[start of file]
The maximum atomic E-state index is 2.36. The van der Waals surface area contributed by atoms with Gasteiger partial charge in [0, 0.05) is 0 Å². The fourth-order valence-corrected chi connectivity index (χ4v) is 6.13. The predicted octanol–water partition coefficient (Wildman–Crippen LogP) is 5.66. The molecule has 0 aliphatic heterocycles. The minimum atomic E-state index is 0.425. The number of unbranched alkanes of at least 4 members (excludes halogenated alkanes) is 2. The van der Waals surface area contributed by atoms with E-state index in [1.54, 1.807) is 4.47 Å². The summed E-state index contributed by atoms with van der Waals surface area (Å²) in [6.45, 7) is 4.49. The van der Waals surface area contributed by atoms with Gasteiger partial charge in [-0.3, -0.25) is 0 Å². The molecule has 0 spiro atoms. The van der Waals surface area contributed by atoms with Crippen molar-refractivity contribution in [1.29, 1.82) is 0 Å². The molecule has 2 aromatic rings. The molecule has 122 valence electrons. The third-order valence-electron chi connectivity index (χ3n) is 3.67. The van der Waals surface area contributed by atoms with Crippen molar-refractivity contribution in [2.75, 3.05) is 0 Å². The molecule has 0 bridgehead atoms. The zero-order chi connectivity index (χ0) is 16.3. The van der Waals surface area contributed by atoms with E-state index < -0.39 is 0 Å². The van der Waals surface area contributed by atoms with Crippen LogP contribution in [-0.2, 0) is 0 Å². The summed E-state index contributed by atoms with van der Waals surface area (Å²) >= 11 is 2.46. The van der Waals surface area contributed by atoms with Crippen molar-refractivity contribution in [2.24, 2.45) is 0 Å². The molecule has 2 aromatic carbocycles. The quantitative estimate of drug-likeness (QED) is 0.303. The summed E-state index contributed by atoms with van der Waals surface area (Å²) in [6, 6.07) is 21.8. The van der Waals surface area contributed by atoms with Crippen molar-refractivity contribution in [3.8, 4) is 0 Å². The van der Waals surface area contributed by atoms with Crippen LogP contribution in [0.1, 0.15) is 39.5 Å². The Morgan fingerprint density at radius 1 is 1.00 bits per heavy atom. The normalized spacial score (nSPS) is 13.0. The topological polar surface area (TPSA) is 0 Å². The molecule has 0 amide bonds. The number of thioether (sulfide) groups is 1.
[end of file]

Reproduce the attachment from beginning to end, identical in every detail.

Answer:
The maximum atomic E-state index is 2.36. The van der Waals surface area contributed by atoms with Gasteiger partial charge in [0, 0.05) is 0 Å². The fourth-order valence-corrected chi connectivity index (χ4v) is 6.13. The predicted octanol–water partition coefficient (Wildman–Crippen LogP) is 5.66. The molecule has 0 aliphatic heterocycles. The minimum atomic E-state index is 0.425. The number of unbranched alkanes of at least 4 members (excludes halogenated alkanes) is 2. The van der Waals surface area contributed by atoms with E-state index in [1.54, 1.807) is 4.47 Å². The summed E-state index contributed by atoms with van der Waals surface area (Å²) in [6.45, 7) is 4.49. The van der Waals surface area contributed by atoms with Gasteiger partial charge in [-0.3, -0.25) is 0 Å². The molecule has 0 spiro atoms. The van der Waals surface area contributed by atoms with Crippen molar-refractivity contribution in [1.29, 1.82) is 0 Å². The molecule has 2 aromatic rings. The molecule has 122 valence electrons. The third-order valence-electron chi connectivity index (χ3n) is 3.67. The van der Waals surface area contributed by atoms with Crippen molar-refractivity contribution in [2.75, 3.05) is 0 Å². The molecule has 0 bridgehead atoms. The zero-order chi connectivity index (χ0) is 16.3. The van der Waals surface area contributed by atoms with E-state index < -0.39 is 0 Å². The van der Waals surface area contributed by atoms with Crippen LogP contribution in [-0.2, 0) is 0 Å². The summed E-state index contributed by atoms with van der Waals surface area (Å²) >= 11 is 2.46. The van der Waals surface area contributed by atoms with Crippen molar-refractivity contribution in [2.24, 2.45) is 0 Å². The molecule has 2 aromatic carbocycles. The quantitative estimate of drug-likeness (QED) is 0.303. The summed E-state index contributed by atoms with van der Waals surface area (Å²) in [6, 6.07) is 21.8. The van der Waals surface area contributed by atoms with Crippen molar-refractivity contribution in [3.8, 4) is 0 Å². The van der Waals surface area contributed by atoms with Crippen LogP contribution in [0.1, 0.15) is 39.5 Å². The Morgan fingerprint density at radius 1 is 1.00 bits per heavy atom. The normalized spacial score (nSPS) is 13.0. The topological polar surface area (TPSA) is 0 Å². The molecule has 0 amide bonds. The number of thioether (sulfide) groups is 1.